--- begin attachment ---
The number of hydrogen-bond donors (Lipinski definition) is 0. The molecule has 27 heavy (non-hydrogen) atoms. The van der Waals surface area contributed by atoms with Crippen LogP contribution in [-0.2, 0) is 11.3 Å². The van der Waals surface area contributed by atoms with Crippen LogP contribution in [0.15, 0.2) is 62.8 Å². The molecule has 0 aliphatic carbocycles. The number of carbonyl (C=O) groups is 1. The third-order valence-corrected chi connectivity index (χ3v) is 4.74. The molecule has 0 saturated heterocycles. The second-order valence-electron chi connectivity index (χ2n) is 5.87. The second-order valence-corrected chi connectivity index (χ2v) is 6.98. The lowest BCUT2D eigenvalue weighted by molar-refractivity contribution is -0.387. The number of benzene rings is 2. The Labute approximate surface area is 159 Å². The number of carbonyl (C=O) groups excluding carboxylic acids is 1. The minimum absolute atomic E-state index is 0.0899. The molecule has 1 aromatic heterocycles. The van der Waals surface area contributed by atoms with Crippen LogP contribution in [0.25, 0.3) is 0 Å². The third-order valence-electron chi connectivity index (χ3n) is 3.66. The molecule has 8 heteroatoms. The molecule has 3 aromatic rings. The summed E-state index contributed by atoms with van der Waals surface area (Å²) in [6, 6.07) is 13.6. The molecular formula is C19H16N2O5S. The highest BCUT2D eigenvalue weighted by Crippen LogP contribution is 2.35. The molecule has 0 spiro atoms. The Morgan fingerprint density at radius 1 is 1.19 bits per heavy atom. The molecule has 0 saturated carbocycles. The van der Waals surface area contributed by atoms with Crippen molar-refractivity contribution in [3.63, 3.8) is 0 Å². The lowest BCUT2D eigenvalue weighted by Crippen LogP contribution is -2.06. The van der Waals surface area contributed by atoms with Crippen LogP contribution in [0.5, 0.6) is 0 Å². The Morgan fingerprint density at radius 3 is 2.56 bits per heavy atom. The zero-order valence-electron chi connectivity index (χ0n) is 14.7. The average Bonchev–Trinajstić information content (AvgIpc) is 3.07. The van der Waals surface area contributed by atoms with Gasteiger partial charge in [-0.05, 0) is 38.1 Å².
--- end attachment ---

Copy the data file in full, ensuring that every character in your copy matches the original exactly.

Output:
The number of hydrogen-bond donors (Lipinski definition) is 0. The molecule has 27 heavy (non-hydrogen) atoms. The van der Waals surface area contributed by atoms with Crippen LogP contribution in [-0.2, 0) is 11.3 Å². The van der Waals surface area contributed by atoms with Crippen LogP contribution in [0.15, 0.2) is 62.8 Å². The molecule has 0 aliphatic carbocycles. The number of carbonyl (C=O) groups is 1. The third-order valence-corrected chi connectivity index (χ3v) is 4.74. The molecule has 0 saturated heterocycles. The second-order valence-electron chi connectivity index (χ2n) is 5.87. The second-order valence-corrected chi connectivity index (χ2v) is 6.98. The lowest BCUT2D eigenvalue weighted by molar-refractivity contribution is -0.387. The number of benzene rings is 2. The Labute approximate surface area is 159 Å². The number of carbonyl (C=O) groups excluding carboxylic acids is 1. The minimum absolute atomic E-state index is 0.0899. The molecule has 1 aromatic heterocycles. The van der Waals surface area contributed by atoms with Crippen LogP contribution in [0.25, 0.3) is 0 Å². The third-order valence-electron chi connectivity index (χ3n) is 3.66. The molecule has 8 heteroatoms. The molecule has 3 aromatic rings. The summed E-state index contributed by atoms with van der Waals surface area (Å²) in [6, 6.07) is 13.6. The molecular formula is C19H16N2O5S. The highest BCUT2D eigenvalue weighted by Crippen LogP contribution is 2.35. The molecule has 0 spiro atoms. The Morgan fingerprint density at radius 1 is 1.19 bits per heavy atom. The molecule has 0 saturated carbocycles. The van der Waals surface area contributed by atoms with Crippen molar-refractivity contribution in [3.63, 3.8) is 0 Å². The lowest BCUT2D eigenvalue weighted by Crippen LogP contribution is -2.06. The van der Waals surface area contributed by atoms with Crippen LogP contribution in [0.5, 0.6) is 0 Å². The Morgan fingerprint density at radius 3 is 2.56 bits per heavy atom. The zero-order valence-electron chi connectivity index (χ0n) is 14.7. The average Bonchev–Trinajstić information content (AvgIpc) is 3.07. The van der Waals surface area contributed by atoms with Gasteiger partial charge in [-0.05, 0) is 38.1 Å².